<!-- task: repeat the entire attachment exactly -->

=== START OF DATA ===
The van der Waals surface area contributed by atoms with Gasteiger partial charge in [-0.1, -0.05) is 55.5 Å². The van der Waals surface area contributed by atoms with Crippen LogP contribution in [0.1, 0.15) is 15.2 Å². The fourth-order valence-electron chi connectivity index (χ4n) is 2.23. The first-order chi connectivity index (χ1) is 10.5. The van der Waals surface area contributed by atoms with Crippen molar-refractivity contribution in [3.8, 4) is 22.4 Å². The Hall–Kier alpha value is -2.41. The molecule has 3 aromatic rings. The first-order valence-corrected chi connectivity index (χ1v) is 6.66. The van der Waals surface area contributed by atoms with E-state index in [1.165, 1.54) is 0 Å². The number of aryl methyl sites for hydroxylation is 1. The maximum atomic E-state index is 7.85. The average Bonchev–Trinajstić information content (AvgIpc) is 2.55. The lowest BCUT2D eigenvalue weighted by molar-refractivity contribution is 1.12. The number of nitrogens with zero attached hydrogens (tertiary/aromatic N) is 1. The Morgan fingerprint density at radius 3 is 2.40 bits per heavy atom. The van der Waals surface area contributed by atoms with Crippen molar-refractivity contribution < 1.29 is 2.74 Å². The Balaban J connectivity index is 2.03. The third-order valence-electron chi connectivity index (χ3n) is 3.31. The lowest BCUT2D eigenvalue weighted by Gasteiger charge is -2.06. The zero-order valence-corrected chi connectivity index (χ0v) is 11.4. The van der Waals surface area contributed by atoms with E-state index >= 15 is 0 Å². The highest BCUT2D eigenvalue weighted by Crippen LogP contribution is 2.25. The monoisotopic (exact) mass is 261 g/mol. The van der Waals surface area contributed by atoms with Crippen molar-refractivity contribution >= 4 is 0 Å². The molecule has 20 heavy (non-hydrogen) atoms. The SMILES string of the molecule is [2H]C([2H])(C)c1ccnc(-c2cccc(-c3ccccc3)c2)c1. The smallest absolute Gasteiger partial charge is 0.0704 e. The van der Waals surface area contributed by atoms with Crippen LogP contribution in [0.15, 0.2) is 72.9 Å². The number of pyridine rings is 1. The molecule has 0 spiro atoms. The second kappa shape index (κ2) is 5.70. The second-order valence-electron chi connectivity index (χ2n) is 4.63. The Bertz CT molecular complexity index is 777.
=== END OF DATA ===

The van der Waals surface area contributed by atoms with Gasteiger partial charge in [-0.1, -0.05) is 55.5 Å². The van der Waals surface area contributed by atoms with Crippen LogP contribution in [0.1, 0.15) is 15.2 Å². The fourth-order valence-electron chi connectivity index (χ4n) is 2.23. The first-order chi connectivity index (χ1) is 10.5. The van der Waals surface area contributed by atoms with Crippen molar-refractivity contribution in [3.8, 4) is 22.4 Å². The Hall–Kier alpha value is -2.41. The molecule has 3 aromatic rings. The first-order valence-corrected chi connectivity index (χ1v) is 6.66. The van der Waals surface area contributed by atoms with E-state index in [1.165, 1.54) is 0 Å². The number of aryl methyl sites for hydroxylation is 1. The maximum atomic E-state index is 7.85. The average Bonchev–Trinajstić information content (AvgIpc) is 2.55. The lowest BCUT2D eigenvalue weighted by molar-refractivity contribution is 1.12. The number of nitrogens with zero attached hydrogens (tertiary/aromatic N) is 1. The Morgan fingerprint density at radius 3 is 2.40 bits per heavy atom. The van der Waals surface area contributed by atoms with Crippen molar-refractivity contribution < 1.29 is 2.74 Å². The Balaban J connectivity index is 2.03. The third-order valence-electron chi connectivity index (χ3n) is 3.31. The lowest BCUT2D eigenvalue weighted by Gasteiger charge is -2.06. The zero-order valence-corrected chi connectivity index (χ0v) is 11.4. The van der Waals surface area contributed by atoms with E-state index >= 15 is 0 Å². The highest BCUT2D eigenvalue weighted by Crippen LogP contribution is 2.25. The monoisotopic (exact) mass is 261 g/mol. The van der Waals surface area contributed by atoms with Crippen molar-refractivity contribution >= 4 is 0 Å². The molecule has 20 heavy (non-hydrogen) atoms. The SMILES string of the molecule is [2H]C([2H])(C)c1ccnc(-c2cccc(-c3ccccc3)c2)c1. The smallest absolute Gasteiger partial charge is 0.0704 e. The van der Waals surface area contributed by atoms with Crippen LogP contribution in [0.15, 0.2) is 72.9 Å². The number of pyridine rings is 1. The molecule has 0 spiro atoms. The second kappa shape index (κ2) is 5.70. The second-order valence-electron chi connectivity index (χ2n) is 4.63. The Bertz CT molecular complexity index is 777.